Featured Research

from universities, journals, and other organizations

Veterinary researchers discover first U.S. strains of hepatitis E virus from rabbits

Date:
October 25, 2011
Source:
Virginia Tech
Summary:
Researchers in Virginia have identified the first strains of hepatitis E virus from farmed rabbits in the United States. It is unknown whether the virus can spread from rabbits to humans.

Caitlin Cossaboom (left), a combined Doctor of Veterinary Medicine and Ph.D. student in the Virginia-Maryland Regional College of Veterinary Medicine, and Dr. X.J. Meng (right), a professor of biomedical sciences and pathobiology, conduct research on hepatitis E virus in the U.S. rabbit population.
Credit: Image courtesy of Virginia Tech

Researchers in the Virginia-Maryland Regional College of Veterinary Medicine at Virginia Tech have identified the first strains of hepatitis E virus from farmed rabbits in the United States. It is unknown whether the virus can spread from rabbits to humans.

Caitlin Cossaboom of Salisbury, Md., a second-year student in the combined Doctor of Veterinary Medicine and Ph.D. program in the Department of Biomedical Sciences and Pathobiology, is the first author of a publication entitled "Hepatitis E Virus in Rabbits, Virginia, USA" in the November issue of Emerging Infectious Diseases, published by the U.S. Centers for Disease Control and Prevention.

"Although researchers found hepatitis E virus in rabbits in China in 2009, this is the first time the virus has been identified in rabbits in the United States or anywhere outside of China," Cossaboom said.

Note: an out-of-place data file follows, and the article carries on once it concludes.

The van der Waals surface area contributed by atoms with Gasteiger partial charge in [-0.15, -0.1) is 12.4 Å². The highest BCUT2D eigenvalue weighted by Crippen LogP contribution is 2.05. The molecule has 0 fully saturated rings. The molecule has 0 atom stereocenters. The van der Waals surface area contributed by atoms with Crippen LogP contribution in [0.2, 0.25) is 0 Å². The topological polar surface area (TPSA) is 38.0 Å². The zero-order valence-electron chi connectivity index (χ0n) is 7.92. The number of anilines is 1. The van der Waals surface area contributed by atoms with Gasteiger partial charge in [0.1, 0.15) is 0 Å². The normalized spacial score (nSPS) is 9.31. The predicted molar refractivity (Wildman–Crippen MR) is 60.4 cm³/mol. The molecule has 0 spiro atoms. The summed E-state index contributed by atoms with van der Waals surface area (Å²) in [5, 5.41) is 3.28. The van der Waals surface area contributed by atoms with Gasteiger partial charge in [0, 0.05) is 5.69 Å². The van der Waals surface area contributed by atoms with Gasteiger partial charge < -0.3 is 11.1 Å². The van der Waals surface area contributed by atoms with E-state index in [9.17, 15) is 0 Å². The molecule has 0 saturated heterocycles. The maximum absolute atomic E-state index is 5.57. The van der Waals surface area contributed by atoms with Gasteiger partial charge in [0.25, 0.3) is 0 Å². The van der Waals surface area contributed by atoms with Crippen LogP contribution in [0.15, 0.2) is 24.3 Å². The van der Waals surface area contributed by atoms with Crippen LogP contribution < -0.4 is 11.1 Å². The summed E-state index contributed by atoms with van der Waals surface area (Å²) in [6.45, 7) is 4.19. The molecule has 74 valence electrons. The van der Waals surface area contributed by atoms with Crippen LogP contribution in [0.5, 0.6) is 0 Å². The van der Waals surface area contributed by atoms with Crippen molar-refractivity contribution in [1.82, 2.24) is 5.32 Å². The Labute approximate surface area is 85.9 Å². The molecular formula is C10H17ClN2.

Dr. X.J. Meng, professor of biomedical sciences and pathobiology in the veterinary college, Cossaboom's graduate advisor, and senior author of the study, identified the first animal strains of hepatitis E virus -- swine hepatitis E virus from pigs -- in 1997. Following the landmark study on swine hepatitis E virus by Meng and his colleagues at the National Institutes of Health's National Institute of Allergy and Infectious Diseases, researchers began to consider hepatitis E virus a zoonotic virus.

"Since 1997, researchers have found hepatitis E virus in pigs essentially in every swine-producing country and shown that the virus from pigs can infect humans," said Meng, who added that his lab also identified avian hepatitis E virus from chickens in the United States and that other researchers later discovered strains of the virus in other animal species, including rats, mongoose, deer, and wild boars.

Hepatitis E is an acute hepatic disease caused by infection with an RNA virus that has a fecal-oral transmission route. The disease is mainly prevalent in developing countries, though sporadic cases have been reported in industrialized countries such as the United States. The mortality rate associated with hepatitis E virus infection in humans is generally less than 1 percent, but it can reach up to 28 percent in infected pregnant women.